Gateshead, Fell Dyke/Windy Nook WM, County Durham

On 6 June 1790, John Wesley preached at Byker Hill as he was returning to Newcastle from North Shields. In the afternoon, he had been invited to preach in Lamsley [parish] church but the vicar changed his mind and so Wesley preached at Gateshead Fell Meeting House and in the evening, at the Orphan House, Newcastle.

To be able to get to Gateshead Fell, the usual route would have been to travel to Newcastle and then take the Durham Turnpike southwards however, the stone bridge linking Newcastle and Gateshead had been washed away by flooding on 16 November 1771, being replaced with a temporary wooden structure that was chaotic in crossing. Visitors to Newcastle town were discouraged from entering the town walls in 1790 due to a typhus epidemic raging through the town and therefore Wesley would probably have avoided Newcastle and crossed the River Tyne at Hog’s Island. His route would then follow the line of the Great Grindstone Way – an early wagon-way linking Usworth to the river. Following this route to Gateshead Fell, would lead him through the villages of Felling Shore, High Felling, Windy Nook and Fell Dyke.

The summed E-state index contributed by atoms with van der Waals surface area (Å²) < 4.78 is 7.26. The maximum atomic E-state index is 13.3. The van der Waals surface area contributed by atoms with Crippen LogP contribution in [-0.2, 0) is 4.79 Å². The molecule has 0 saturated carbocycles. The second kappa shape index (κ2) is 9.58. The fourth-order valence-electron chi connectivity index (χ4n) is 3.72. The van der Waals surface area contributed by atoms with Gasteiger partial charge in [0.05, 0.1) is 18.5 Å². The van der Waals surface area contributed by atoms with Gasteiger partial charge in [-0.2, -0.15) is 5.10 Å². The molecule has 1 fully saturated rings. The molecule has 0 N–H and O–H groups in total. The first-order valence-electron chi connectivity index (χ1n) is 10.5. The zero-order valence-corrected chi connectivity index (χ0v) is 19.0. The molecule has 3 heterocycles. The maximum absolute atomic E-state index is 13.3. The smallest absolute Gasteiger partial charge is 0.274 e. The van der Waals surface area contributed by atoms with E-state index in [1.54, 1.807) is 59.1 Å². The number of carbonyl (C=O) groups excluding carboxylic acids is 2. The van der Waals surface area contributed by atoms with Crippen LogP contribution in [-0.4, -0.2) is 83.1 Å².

The hamlet of Fell Dyke bordered Windy Nook village and consisted of a few cottages, a farm, stream and was near the Heworth corn mill. A Wesleyan Methodist meeting house, the home of James Robson, was registered at Durham on 22 December 1804 and on 29 March 1833, was changed to “Windy Nook Wesleyan Chapel”.

There are no surviving records of the chapel itself though Circuit Meeting Minutes make occasional references to the weakness of the cause over a number of years until 1843, probably as a result of the New Connexion and  Primitive Methodist societies located not far away. It appears that the Society re-opened in 1847 but by 1898 the premises had been sold and were being converted into shops. The village itself, now absorbed into Windy Nook, was then known as “Old Chapel” and the whole site was cleared in 1935. Housing now occupies the land that the chapel stood on and the village site is part of the Queen Elizabeth hospital grounds.

No Comments

Start the ball rolling by posting a comment on this page!

Add a comment about this page

Your email address will not be published.